After Rising to Fame as Hot Audio Social App, Yalla Finds New Role Model in Facebook

Key Takeaways:

  • Yalla said its first-quarter revenue rose 6.9% to a record $72.3 million, as strong gains for its game services offset a first-time decline for its core voice business
  • Company is launching a wide array of new initiatives, including an instant messaging app and its first-ever hardcore game, in a bid to become more diversified

By Doug Young

It burst onto investor radar screens with comparisons to the Clubhouse chatting app that briefly captured the world’s attention early last year. But highlights from its latest earnings report show that Yalla Group Ltd.YALA is turning its focus to other areas these days as it tries to build out an integrated social networking platform modeled after much bigger names like Facebook and Tencent.

That’s the main message coming from a company that is trying to make a name for itself as a social media heavyweight in emerging markets, starting with its base in the Middle East and more recent moves into Turkey and Latin America. In addition to its stronghold in the Middle East, the company also has a major R&D center in China separate from its headquarters in Dubai.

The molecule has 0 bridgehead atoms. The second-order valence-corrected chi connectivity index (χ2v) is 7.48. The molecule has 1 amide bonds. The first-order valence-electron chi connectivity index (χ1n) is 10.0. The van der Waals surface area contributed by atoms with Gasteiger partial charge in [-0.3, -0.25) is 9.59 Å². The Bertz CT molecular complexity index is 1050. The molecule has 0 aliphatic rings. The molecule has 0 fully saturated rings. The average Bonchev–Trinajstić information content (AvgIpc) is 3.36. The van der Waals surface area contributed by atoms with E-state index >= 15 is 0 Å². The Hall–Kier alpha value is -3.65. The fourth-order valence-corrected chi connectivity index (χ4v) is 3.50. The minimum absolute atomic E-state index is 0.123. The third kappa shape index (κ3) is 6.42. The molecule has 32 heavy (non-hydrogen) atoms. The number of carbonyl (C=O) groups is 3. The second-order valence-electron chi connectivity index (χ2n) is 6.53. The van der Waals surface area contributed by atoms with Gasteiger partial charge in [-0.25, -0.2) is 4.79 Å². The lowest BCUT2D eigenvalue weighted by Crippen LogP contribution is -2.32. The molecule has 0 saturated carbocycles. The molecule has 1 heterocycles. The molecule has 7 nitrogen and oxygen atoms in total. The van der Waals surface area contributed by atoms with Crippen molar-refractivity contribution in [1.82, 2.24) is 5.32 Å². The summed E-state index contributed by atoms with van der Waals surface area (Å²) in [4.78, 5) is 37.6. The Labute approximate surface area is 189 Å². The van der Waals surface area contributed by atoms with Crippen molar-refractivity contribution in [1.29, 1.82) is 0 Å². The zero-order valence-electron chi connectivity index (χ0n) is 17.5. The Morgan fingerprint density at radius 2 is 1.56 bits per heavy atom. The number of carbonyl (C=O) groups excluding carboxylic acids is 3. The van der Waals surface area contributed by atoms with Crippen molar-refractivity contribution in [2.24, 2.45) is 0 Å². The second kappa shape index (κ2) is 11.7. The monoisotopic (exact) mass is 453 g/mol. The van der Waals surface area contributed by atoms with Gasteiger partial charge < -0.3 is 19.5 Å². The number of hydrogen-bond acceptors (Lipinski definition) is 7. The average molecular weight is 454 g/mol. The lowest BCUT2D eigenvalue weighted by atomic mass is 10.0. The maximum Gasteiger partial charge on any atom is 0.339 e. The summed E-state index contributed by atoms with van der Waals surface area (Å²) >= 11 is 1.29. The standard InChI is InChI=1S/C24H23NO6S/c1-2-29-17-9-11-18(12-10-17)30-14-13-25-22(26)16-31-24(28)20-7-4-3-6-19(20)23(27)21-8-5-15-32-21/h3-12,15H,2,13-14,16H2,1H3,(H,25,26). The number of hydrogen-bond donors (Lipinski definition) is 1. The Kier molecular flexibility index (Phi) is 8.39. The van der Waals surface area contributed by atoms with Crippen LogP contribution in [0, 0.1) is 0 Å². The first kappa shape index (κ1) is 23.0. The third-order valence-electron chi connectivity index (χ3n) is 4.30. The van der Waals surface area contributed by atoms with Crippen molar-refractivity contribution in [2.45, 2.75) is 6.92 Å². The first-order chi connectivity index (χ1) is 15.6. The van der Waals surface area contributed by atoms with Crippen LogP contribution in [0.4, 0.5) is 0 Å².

At the same time, Yalla’s other big story is its slowing growth in this year’s first quarter as it faced headwinds created by geopolitical tensions and pandemic-related disruptions. Rising costs and continued investments in R&D also weighed on its results.  

We’ll start our latest look at this company with some of the progress Yalla is making into areas outside its core voice-related services that briefly made it an investor superstar last year on the Clubhouse comparisons. That shot of publicity lit a fire under the company’s stock that saw it rise to more than $40 in February last year from an IPO price of just $7.50 five months earlier, as people scrambled in search of Clubhouse concept stocks.

Since then, the world has moved on, and so has Yalla. These days, it seems the company may be more interested in comparisons to a more well-rounded social media player like Facebook, which changed its name last year to Meta Platforms FB, in a nod to the big potential it sees in a future metaverse where users can interact between many kinds of apps and platforms in the cyber realm.